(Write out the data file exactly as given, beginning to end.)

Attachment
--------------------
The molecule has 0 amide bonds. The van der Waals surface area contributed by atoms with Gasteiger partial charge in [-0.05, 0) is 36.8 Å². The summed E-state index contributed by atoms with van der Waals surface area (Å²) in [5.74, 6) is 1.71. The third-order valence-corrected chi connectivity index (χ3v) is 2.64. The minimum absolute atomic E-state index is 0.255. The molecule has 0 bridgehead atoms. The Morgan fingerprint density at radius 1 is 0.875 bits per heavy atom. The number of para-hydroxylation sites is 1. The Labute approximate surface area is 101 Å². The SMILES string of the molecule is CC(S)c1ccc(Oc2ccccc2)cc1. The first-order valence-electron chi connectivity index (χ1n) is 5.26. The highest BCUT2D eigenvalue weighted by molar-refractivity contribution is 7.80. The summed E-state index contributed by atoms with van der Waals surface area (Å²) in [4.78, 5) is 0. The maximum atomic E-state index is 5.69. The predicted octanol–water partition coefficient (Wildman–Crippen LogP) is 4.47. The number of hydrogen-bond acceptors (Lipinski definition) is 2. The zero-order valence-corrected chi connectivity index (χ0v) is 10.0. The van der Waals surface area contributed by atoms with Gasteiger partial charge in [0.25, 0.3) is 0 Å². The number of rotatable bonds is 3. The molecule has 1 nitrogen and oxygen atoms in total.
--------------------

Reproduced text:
The molecule has 0 amide bonds. The van der Waals surface area contributed by atoms with Gasteiger partial charge in [-0.05, 0) is 36.8 Å². The summed E-state index contributed by atoms with van der Waals surface area (Å²) in [5.74, 6) is 1.71. The third-order valence-corrected chi connectivity index (χ3v) is 2.64. The minimum absolute atomic E-state index is 0.255. The molecule has 0 bridgehead atoms. The Morgan fingerprint density at radius 1 is 0.875 bits per heavy atom. The number of para-hydroxylation sites is 1. The Labute approximate surface area is 101 Å². The SMILES string of the molecule is CC(S)c1ccc(Oc2ccccc2)cc1. The first-order valence-electron chi connectivity index (χ1n) is 5.26. The highest BCUT2D eigenvalue weighted by molar-refractivity contribution is 7.80. The summed E-state index contributed by atoms with van der Waals surface area (Å²) in [4.78, 5) is 0. The maximum atomic E-state index is 5.69. The predicted octanol–water partition coefficient (Wildman–Crippen LogP) is 4.47. The number of hydrogen-bond acceptors (Lipinski definition) is 2. The zero-order valence-corrected chi connectivity index (χ0v) is 10.0. The van der Waals surface area contributed by atoms with Gasteiger partial charge in [0.25, 0.3) is 0 Å². The number of rotatable bonds is 3. The molecule has 1 nitrogen and oxygen atoms in total.